For me, the best part of a birthday is feeling loved.  And this birthday was one of the best yet by that measure.

This is the first year that I have had a fair number of coworkers on my Facebook friends.  For years, I always kept Facebook and my job separate as much as possible, just because I didn’t ever want to say anything on Facebook that would get me in trouble at work.  A couple years ago, I did start following and occasionally replying on a Facebook group set up by the local chapter of the teachers’ union where I work, and a few coworkers started to find me there.  I allowed it, and I added a few more of my own, the ones I tend to talk to about more than just work stuff, because compared to most people I know, I don’t really share a whole lot of controversial stuff and I’m being paranoid about nothing.

So when I got to work on the morning of my birthday, several of my coworkers knew that it was my birthday.  We had a staff meeting in the afternoon, and they sang to me and gave me cake.  (The principal’s secretary got it all on Facebook Live, and a former coworker who retired commented on it and said hi, so I’m now back in touch with a former coworker whom I hadn’t seen in over a year.)  Two of my classes also sang to me, although I wrote up on the board next to the date that it was my birthday.

This weekend, I invited people over to help me celebrate.  I always tell them that gifts are not required, but a few of them bring gifts anyway, and the ones who do are usually so thoughtful about it.  I have one friend who makes artwork of pixelated retro video game characters out of plastic beads; my game room with all my old video games is decorated with quite a few of his creations, of which he always brings a few new ones every year as birthday presents.  My friend who made the cake made it in the shape of a basketball jersey in Sacramento Kings colors, with my last name and the number 42, both because I turned 42 and because of the number’s use in the works of Douglas Adams.  (There was a little more to the story of the cake, but I don’t need to get into that here.)  Someone else made me a t-shirt of a Jeopardy game board, with categories that would be perfect for me, like Mathematical Equations, Sacramento Kings, and “Firefly” Quotes.

I think what makes this all the more special for me is that I remember a time when I really didn’t have friends.  I know what it’s like to be on the absolute bottom rung of the social ladder, and because of that I will never take for granted the people in my life now.

Thank you all.

Exit 211. I see them running too.

I discovered classic rock in the early 1990s, my high school years.  As my teens wore on, I realized that I was enjoying less and less the R&B and rap that the remaining radio station of my childhood played.  By the middle of my high school years, the stations that played what I considered good music of that time period were gone.  MTV still played music in the mornings, and they had the show where they played the most requested videos of the day that came on in the early evening.  I watched a lot of that, especially during school breaks when I was home in the morning.  But when I was listening to the radio while in my room doing homework, or in the car once I started driving, I wasn’t finding anything I liked among the numerous R&B, rap, country, and Spanish-language stations that Monterey County was in range of at the time.  There were a couple of classic rock stations, playing rock music from a time period that spanned from the mid-1960s (my parents’ teen years) to the mid-1980s (my childhood).  Most of these songs were before my time, and I didn’t remember them.  Some of them were by artists I had never heard of.  But I came to discover that I enjoyed it.  Good music.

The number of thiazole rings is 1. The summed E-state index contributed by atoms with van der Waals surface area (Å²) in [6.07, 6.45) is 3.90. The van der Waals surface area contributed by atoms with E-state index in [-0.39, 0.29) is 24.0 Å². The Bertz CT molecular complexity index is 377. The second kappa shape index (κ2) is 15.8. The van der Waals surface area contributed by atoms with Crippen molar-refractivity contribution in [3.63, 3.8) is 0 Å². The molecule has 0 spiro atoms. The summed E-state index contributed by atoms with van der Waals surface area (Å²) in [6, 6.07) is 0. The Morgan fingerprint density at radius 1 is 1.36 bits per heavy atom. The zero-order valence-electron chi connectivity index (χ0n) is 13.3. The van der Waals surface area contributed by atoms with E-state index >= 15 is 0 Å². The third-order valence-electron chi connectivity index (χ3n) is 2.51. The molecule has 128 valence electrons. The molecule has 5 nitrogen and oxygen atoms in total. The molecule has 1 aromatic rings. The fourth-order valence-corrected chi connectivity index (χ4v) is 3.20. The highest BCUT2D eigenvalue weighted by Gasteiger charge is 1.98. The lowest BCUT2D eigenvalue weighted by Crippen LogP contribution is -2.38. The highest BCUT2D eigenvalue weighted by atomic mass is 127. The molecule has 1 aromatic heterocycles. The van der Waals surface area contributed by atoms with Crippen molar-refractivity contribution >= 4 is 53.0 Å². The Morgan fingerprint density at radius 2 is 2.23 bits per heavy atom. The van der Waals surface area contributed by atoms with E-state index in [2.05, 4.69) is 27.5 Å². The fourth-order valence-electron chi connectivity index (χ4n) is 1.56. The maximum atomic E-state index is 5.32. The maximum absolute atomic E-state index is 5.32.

Some of these songs remained background music to me for decades, coming up every once in a while while flipping around the radio, without me actually paying close attention to the lyrics.  And sometimes, I will actually listen closely to the lyrics of a song like this for the first time, and I’ll have a sudden realization and find some meaning in the song that I had never found before.

Like this one.

Running On Empty was first released in 1977.  I don’t remember 1977.  I wasn’t old enough to eat solid food or wipe my own butt in 1977.  I probably was in high school listening to classic rock radio in the car when I first heard this song.  Or possibly it might have been while watching Forrest Gump, during the montage in which Forrest is running across the country; that movie was released a few months after I graduated from high school.  But I think I already knew of the song’s existence by then.

And I did have some idea what the song was about.  Life on the road.  Constantly moving from one place to another with no clear destination.  And that is a feeling I know well.  Sometimes I don’t know where my life is going.  Sometimes I feel like my direction and goals are unclear.  And I literally spent four months on the road in 2005 trying to find myself, not knowing the specifics of where I was going more than a week or so in advance at the most.

But then, a couple years ago, the song came on, and one part of the lyrics really stuck out to me, at the end of the third verse:

I look around for the friends that I used to turn to pull me through
Looking into their eyes I see them running too…

I see them running too.  Everyone around me has their own struggle to find their destination and meaning in life.  It’s not just me.  I’m not alone.